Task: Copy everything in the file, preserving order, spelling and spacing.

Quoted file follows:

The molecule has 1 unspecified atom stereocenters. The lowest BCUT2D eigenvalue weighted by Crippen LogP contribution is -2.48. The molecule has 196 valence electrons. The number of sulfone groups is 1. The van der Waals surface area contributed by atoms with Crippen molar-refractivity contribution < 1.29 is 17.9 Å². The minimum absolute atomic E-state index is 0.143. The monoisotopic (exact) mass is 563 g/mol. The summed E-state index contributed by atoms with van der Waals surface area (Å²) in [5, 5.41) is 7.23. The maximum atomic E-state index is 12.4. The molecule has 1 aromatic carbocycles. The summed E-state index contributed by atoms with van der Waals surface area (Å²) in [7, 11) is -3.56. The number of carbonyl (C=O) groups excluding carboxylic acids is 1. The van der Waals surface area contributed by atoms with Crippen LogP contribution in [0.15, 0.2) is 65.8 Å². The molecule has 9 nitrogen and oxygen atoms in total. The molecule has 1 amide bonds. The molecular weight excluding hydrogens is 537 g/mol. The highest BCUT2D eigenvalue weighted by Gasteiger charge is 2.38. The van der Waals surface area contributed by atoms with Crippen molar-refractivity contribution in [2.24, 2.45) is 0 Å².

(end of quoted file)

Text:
The molecule has 1 unspecified atom stereocenters. The lowest BCUT2D eigenvalue weighted by Crippen LogP contribution is -2.48. The molecule has 196 valence electrons. The number of sulfone groups is 1. The van der Waals surface area contributed by atoms with Crippen molar-refractivity contribution < 1.29 is 17.9 Å². The minimum absolute atomic E-state index is 0.143. The monoisotopic (exact) mass is 563 g/mol. The summed E-state index contributed by atoms with van der Waals surface area (Å²) in [5, 5.41) is 7.23. The maximum atomic E-state index is 12.4. The molecule has 1 aromatic carbocycles. The summed E-state index contributed by atoms with van der Waals surface area (Å²) in [7, 11) is -3.56. The number of carbonyl (C=O) groups excluding carboxylic acids is 1. The van der Waals surface area contributed by atoms with Crippen LogP contribution in [0.15, 0.2) is 65.8 Å². The molecule has 9 nitrogen and oxygen atoms in total. The molecule has 1 amide bonds. The molecular weight excluding hydrogens is 537 g/mol. The highest BCUT2D eigenvalue weighted by Gasteiger charge is 2.38. The van der Waals surface area contributed by atoms with Crippen molar-refractivity contribution in [2.24, 2.45) is 0 Å².